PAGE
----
We begin today a long march through the deserts of our time - but our movement is of the spirit of God, for He is calling us successful, seldom rich, usually lukewarm Episcopalians to return Christ to the center of our lives and through us to our countrymen - to restore them and us to the things of God. 
We will be guided like the Hebrew children by a pillar of smoke by day and fire by night - a description of our smog-bound cities. What vision do we hold out to the world? 
There is a true story told about the great 16th century Spanish mystic, St. John of the Cross, who once, while prior or a rural Spanish Carmelite monastery, had an old brother in his community. He was a pocked-marked peasant - illiterate, untutored - bent in the service of the Lord - opening doors, cleaning floors, and dragging baggage; unseen and almost unknown. Suddenly one night he was struck with his death agony. The brothers all gathered around him to support him in prayer as he began to slip into eternity. St. John of the Cross was also there. Suddenly the old peasant, his face radiant, rose up on his cot and stretched out his arms and began to cry out over and over "I see it - I see it!" St. John said, "Brother, what do you see out there?" And he replied, "I see Love. I see Love!" 
What vision sustains us on this long journey - this pilgrimage of hardship? Only the love of God and our desire to share it - that our children's children until time is no more might receive the gift of faith - the experience of that incredible Love of God that has touched our lives. But that love calls for personal sacrifice! 
I call upon you to exercise your apostolic commission - save yourselves, your children, your families, your friends and fellows - leave this modern Egypt - the fleshpots of the Minneapolis Church - whose bishops act like Pharaohs building pyramids of personal power and privilege. Leave this kingdom of death, this House of Pharaoh, and march with us into the desert. We must all wait in the desert, for through this experience we as penitents will be cleansed.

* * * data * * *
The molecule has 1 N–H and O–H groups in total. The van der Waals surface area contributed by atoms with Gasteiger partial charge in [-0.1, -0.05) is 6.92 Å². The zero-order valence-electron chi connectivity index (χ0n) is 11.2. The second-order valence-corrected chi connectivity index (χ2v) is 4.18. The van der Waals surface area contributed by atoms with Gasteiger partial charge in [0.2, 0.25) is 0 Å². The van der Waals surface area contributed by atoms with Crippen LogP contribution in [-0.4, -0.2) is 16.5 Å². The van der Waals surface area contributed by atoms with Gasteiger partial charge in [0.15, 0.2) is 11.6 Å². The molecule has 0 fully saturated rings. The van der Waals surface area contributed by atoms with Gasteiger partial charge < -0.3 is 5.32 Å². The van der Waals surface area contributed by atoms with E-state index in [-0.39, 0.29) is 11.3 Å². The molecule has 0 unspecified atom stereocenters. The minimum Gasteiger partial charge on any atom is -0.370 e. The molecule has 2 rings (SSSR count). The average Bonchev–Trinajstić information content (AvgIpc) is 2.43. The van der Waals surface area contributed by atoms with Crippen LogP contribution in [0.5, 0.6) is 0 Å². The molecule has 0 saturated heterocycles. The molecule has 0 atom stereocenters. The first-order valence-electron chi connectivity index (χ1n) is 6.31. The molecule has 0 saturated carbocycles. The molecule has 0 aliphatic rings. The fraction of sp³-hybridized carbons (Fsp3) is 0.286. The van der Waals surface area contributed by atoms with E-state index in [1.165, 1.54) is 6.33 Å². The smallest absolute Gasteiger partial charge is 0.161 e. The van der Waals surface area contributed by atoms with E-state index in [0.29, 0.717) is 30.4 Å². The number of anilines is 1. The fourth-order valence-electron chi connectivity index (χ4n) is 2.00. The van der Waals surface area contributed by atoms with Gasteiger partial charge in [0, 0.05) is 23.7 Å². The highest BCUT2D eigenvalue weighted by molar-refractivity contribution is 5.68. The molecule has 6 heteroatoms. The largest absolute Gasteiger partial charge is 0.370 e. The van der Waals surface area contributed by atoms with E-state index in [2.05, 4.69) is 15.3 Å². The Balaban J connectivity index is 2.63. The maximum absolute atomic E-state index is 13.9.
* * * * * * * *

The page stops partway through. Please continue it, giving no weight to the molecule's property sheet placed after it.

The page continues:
God give us the strength that some day our movement might be as that of the early Christian desert Fathers who were more concerned with what God thought of them than what the world thought of them. Come with us, join us, march with us into the desert - for God calls us to Himself! 
++The Most Rev. Robert Sherwood Morse
16 September, AD 1977

(At the time of this sermon, Fr. Robert S. Morse was Rector of St. Peter's Church in Oakland, California.)

Morse's call is still valid today.

I am listening and packing my things for the long march into the desert.

I conclude with more of T.S. Eliot's poem "Little Gidding" (the fourth quartet).

What we call the beginning is often the end
And to make an end is to make a beginning.
The end is where we start from. And every phrase
And sentence that is right (where every word is at home,
Taking its place to support the others,
The word neither diffident nor ostentatious,
An easy commerce of the old and the new,
The common word exact without vulgarity,
The formal word precise but not pedantic,
The complete consort dancing together)
Every phrase and every sentence is an end and a beginning,
Every poem an epitaph. And any action
Is a step to the block, to the fire, down the sea's throat
Or to an illegible stone: and that is where we start.
We die with the dying:
See, they depart, and we go with them.
We are born with the dead:
See, they return, and bring us with them.
The moment of the rose and the moment of the yew-tree
Are of equal duration. A people without history
Is not redeemed from time, for history is a pattern
Of timeless moments. So, while the light fails
On a winter's afternoon, in a secluded chapel
History is now and England.

Wednesday, July 01, 2015

With Gay Marriage the Law of the Land, What to do About Those Homophobic Native Americans and the Episcopal Clergy Who Belong to The Indian Nations?

With the nation and the Episcopal church moving forward with the normalization of same-sex "marriage," there will be the inevitable contradictions and paradoxes that people will have to "live into."

One such conundrum that the Episcopal church will have to deal with is the presence in its House of Bishops and in its ranks of clergy, of members of Indian nations in which same-sex marriage is forbidden by tribal law.

The following article that was posted at CNS News a month before the SCOTUS ruling legalizing same-sex marriage gives you background and an idea of the numbers of souls involved,

"The Cherokee Nation in Oklahoma and the Navajo Nation, with about 300,000 members each, maintain decade-old laws that don't recognize same-sex marriage. Neither tribe has shown much sign of shifting.
In all, tribes with a total membership approaching 1 million won't recognize marriages between two men or two women."
Of course, the gay activists will say that cultural and religious imperialism is to blame for these now archaic laws,